Sri Lanka Bombings: Government Blocks Social Media After Easter Sunday Attacks

Sri Lankan authorities blocked most social media Following Easter Sunday Strikes killed over 200 people, with officials saying the temporary Movement was meant to curtail the spread of false Data and ease tensions.

NetBlocks cautioned that these post-attack blackouts tend to be ineffective.

“What we have noticed is that when social media is closed down, it creates a vacuum of information that’s readily manipulated by other parties,” explained Alp Toker, executive manager of the London-based group. “It can increase the feeling of fear and can cause panic.”

The team said its observation of Sri Lankan net connectivity discovered no disruptions to the fundamental infrastructure of the world wide web, meaning that the blackout was directed at particular services. Some societal media outlets, such as Twitter, seemed unaffected, but the congestion influenced popular messaging services.

“That is likely to be a problem for people attempting to communicate with friends and family,” Toker said.

Some internet users are circumventing the social networking cubes by using a virtual private network, which pushes the location of a pc, Toker said.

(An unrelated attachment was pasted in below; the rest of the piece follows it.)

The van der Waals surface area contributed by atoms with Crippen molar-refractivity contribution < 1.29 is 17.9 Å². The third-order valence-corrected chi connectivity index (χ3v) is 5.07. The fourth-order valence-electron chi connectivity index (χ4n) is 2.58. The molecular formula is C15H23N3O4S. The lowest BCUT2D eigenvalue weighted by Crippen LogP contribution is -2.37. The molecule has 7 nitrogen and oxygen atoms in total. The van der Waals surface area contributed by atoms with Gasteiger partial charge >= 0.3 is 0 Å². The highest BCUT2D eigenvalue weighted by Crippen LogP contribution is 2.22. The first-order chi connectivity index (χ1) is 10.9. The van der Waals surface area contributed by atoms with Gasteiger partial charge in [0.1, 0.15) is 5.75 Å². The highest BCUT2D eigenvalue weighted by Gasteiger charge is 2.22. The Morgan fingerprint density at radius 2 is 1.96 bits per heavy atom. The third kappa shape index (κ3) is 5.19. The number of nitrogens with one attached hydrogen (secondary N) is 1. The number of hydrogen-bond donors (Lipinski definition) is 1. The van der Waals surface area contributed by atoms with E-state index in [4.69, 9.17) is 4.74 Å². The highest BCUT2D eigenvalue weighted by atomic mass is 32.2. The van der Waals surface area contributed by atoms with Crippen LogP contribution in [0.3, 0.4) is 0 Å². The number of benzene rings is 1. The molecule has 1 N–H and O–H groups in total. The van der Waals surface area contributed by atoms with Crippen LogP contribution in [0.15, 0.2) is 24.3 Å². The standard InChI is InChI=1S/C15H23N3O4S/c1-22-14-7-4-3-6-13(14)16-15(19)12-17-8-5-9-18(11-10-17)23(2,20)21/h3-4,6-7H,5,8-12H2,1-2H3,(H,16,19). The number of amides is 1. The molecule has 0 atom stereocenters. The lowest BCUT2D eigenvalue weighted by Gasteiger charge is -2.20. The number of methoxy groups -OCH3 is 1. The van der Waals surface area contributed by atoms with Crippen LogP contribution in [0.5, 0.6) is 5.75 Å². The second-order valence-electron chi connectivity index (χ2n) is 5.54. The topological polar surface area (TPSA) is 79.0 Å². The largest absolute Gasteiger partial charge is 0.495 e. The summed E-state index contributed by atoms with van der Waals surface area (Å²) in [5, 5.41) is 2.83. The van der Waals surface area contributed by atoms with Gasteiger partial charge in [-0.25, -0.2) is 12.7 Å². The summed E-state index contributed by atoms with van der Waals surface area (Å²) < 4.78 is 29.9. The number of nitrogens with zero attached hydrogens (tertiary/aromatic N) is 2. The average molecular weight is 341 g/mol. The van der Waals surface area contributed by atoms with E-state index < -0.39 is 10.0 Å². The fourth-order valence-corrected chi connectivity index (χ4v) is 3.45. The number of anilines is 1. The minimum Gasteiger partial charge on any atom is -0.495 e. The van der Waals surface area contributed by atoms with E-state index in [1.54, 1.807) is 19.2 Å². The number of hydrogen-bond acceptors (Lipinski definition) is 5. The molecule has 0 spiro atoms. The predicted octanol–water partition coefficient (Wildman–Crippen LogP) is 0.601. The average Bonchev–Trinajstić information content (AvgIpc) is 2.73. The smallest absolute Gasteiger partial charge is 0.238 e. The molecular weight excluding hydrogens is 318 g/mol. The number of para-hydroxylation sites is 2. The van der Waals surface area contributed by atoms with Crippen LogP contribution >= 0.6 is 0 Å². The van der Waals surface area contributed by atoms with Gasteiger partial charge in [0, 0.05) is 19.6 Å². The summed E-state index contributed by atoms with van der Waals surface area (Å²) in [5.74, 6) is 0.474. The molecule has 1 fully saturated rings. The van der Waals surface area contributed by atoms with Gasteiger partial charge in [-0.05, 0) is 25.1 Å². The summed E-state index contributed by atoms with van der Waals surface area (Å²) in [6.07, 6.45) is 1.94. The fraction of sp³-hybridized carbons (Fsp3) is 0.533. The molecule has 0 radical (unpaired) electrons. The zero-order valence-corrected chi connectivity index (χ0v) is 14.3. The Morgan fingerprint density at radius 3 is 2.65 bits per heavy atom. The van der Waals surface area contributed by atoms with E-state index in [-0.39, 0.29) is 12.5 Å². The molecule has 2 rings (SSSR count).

It is not the first time Sri Lanka has blocked social media. The government imposed a weeklong ban in March 2018 due to concerns that WhatsApp along with other platforms were being used to fan anti-Muslim violence from the country’s central region.

An investigation by Sri Lankan researcher and writer Yudhanjaya Wijeratne of thousands of Facebook articles made during last year’s ban found that many Sri Lankans simply found ways about it. Wijeratne has recommended narrower and more”technically difficult” approaches to curbing hate speech, for example better detection and strengthening local laws.

Facebook, which possesses WhatsApp and Instagram, has fought recently to combat the use of its own platforms to incite violence and spread hate messages and governmental propaganda in nations including India, Myanmar and the United States.

“We are aware of the government’s statement regarding the temporary blocking of social media programs,” the company said. “People rely upon our services to speak with their loved ones and we’re dedicated to maintaining our services and assisting the community and the country during this tragic moment.”

Google did not respond to a request for comment about the disturbance to its own YouTube service in Sri Lanka. Requests for remark made to messaging services Snap and Viber were not returned Sunday.


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